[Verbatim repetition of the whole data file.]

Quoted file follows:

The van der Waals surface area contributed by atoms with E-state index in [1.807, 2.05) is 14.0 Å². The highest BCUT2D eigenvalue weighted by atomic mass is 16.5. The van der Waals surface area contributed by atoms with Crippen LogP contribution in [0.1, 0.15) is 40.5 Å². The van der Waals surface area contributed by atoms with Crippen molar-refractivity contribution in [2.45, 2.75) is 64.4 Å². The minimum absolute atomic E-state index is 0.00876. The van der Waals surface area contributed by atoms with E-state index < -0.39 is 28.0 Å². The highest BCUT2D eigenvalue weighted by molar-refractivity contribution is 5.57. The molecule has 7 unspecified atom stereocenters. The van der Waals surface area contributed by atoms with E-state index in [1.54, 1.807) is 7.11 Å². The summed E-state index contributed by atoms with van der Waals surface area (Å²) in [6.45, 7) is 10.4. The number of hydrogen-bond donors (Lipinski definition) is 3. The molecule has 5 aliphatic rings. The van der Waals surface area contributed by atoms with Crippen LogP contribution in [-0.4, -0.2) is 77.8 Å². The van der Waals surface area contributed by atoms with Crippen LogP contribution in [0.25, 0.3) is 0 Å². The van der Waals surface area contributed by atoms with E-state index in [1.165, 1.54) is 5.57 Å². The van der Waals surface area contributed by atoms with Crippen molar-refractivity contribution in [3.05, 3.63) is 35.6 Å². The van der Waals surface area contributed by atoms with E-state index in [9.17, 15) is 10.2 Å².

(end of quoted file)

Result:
The van der Waals surface area contributed by atoms with E-state index in [1.807, 2.05) is 14.0 Å². The highest BCUT2D eigenvalue weighted by atomic mass is 16.5. The van der Waals surface area contributed by atoms with Crippen LogP contribution in [0.1, 0.15) is 40.5 Å². The van der Waals surface area contributed by atoms with Crippen molar-refractivity contribution in [2.45, 2.75) is 64.4 Å². The minimum absolute atomic E-state index is 0.00876. The van der Waals surface area contributed by atoms with E-state index < -0.39 is 28.0 Å². The highest BCUT2D eigenvalue weighted by molar-refractivity contribution is 5.57. The molecule has 7 unspecified atom stereocenters. The van der Waals surface area contributed by atoms with E-state index in [1.54, 1.807) is 7.11 Å². The summed E-state index contributed by atoms with van der Waals surface area (Å²) in [6.45, 7) is 10.4. The number of hydrogen-bond donors (Lipinski definition) is 3. The molecule has 5 aliphatic rings. The van der Waals surface area contributed by atoms with Crippen LogP contribution in [-0.4, -0.2) is 77.8 Å². The van der Waals surface area contributed by atoms with Crippen LogP contribution in [0.25, 0.3) is 0 Å². The van der Waals surface area contributed by atoms with E-state index in [1.165, 1.54) is 5.57 Å². The van der Waals surface area contributed by atoms with Crippen molar-refractivity contribution in [3.05, 3.63) is 35.6 Å². The van der Waals surface area contributed by atoms with E-state index in [9.17, 15) is 10.2 Å².